The pandemic has caused severe social and economic disruption around the World, forcing many businesses to adapt or face the risk of going under, and having to close their doors.
Looking into the future, it is certain that we will all be working and consuming differently than we did before the crisis. Any attempt to hold on to the pre-crisis mode will fail resoundingly as this new reality is here to stay. Companies and industries must respond to the current challenges by finding new answers to new problems.
Following the three guidelines of creating a preventive culture, enhancing cooperation, and shifting mindset, businesses will be able to face the pandemic’s consequences while discovering new ways of growth and profitability.
The immediate need is to implement a comprehensive set of policies to alleviate solvency strains, and, where necessary, prevent bankruptcies of companies that will be viable in the longer run. In Europe, a new culture is rapidly developing, one that is focused on prevention rather than reaction, which has been further strengthened by the obligation of transposing the European Restructuring Directive 2019/1023 to the national legislations of member states by July 17, 2021.
Now more than ever, all participants to the business ecosystem need to cooperate in order to thrive, not just survive.
Many businesses will suffer greatly due to the pandemic and they will need efficient solutions to enable the continuance of their activity. Customers will expect their financial partners to be proactive and anticipate their needs in the most minor details. Faster and better advice will be expected across all channels, while a new customer-centricity era is arising.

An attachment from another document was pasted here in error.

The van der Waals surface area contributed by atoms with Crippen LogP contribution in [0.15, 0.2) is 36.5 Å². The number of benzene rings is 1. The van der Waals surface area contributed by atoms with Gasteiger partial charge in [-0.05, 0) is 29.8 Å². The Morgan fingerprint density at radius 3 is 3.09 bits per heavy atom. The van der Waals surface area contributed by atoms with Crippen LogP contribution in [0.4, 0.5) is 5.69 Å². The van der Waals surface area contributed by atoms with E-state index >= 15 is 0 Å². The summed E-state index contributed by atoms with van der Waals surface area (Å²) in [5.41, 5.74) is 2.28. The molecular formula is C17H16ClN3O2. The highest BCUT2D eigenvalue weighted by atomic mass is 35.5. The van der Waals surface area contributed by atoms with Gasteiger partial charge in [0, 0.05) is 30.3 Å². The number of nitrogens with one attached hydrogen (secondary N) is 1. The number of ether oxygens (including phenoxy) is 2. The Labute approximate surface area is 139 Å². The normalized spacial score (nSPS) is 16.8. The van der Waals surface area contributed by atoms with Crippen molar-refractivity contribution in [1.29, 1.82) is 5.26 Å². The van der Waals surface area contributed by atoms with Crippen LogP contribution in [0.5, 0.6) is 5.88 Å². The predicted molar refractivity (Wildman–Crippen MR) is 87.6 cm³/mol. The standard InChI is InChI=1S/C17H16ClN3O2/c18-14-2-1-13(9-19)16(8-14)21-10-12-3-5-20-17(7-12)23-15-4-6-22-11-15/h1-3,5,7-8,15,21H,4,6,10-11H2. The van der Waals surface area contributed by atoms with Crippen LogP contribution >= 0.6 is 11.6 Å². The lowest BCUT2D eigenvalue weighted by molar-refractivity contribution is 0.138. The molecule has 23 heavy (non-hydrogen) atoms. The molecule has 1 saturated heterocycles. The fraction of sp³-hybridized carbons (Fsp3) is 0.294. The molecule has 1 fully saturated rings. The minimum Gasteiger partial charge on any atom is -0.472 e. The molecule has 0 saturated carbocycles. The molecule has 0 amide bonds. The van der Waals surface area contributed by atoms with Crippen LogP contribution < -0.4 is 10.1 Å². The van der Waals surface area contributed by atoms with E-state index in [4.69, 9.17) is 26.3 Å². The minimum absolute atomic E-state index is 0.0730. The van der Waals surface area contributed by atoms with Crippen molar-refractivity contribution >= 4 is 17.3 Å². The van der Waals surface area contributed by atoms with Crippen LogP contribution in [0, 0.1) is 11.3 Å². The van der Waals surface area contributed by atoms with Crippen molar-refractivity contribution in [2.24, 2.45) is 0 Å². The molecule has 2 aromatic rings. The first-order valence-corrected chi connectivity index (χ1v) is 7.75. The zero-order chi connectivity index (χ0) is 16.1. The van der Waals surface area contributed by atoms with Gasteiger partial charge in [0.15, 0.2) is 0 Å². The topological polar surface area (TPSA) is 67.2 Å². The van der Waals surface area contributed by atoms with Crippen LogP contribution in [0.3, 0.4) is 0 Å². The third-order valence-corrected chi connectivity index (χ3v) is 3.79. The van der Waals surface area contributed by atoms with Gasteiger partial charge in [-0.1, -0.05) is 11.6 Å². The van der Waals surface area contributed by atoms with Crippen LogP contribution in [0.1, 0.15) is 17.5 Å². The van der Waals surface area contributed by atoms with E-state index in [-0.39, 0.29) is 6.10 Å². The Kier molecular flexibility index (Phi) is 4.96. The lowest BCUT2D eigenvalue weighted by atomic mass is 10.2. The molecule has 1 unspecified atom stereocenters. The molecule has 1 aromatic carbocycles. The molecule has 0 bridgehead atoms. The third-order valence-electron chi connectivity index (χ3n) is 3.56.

In the case of banks, this appears to be an era of increasing nonperforming loans, that will add up to the already existing ones. The difficult times ahead make it mandatory for banks to have a thorough understanding of their customers, gain deep insights into the needs of particular sectors and subsectors, but also to assess individual borrowers, as business models can be very different from one company to another within the same sector.
Instead of focusing on traditional ways of serving customers, banks could instead aim to help them in their neuralgic points, to facilitate the continuance of their businesses. They may consider other services as well, sometimes even partnerships with other specialists in the market, to identify the proper solutions and, therefore, meet a wider range of needs.
Within the same context, insolvency practitioners worldwide are no longer only dealing with the aftermath of a bankruptcy declaration. Instead, they are using their significant business experience and acquired professional skills as consultants for companies or their financial partners, promoting a proactive mindset meant to avoid insolvency and contributing to the general wellbeing of the economy. They are drawing-up business restructuring plans, assisting companies in implementing them and providing expert advice to financial institutions, acting as important connecting elements within already established or new business relationships.
In Cyprus, as most businesses are family-run, the owners, fearing the stigma of failure, have the tendency to support their business through personal lending, this being also the case for non-viable businesses, that should not be kept alive with no real perspective of becoming viable soon enough.
This mindset should shift, considering that there are several operational restructuring options available. Preventive restructuring tools, like Examinership, should be used more often, as they aim at saving a viable business through debt restructuring. For such procedures to be efficient, special attention needs to be paid to early signs of distress not only by the business owners but also by their partners. This way, adequate action plans could be put in place in a timely manner, safeguarding the interests of all parties involved.
At CITR, a business will be able to receive the proper tools to prosperity benefiting from our extensive combined experience of more than 20 years as specialists in business restructuring, as well as in distress and crisis management.
Article written by Alina Zechiu.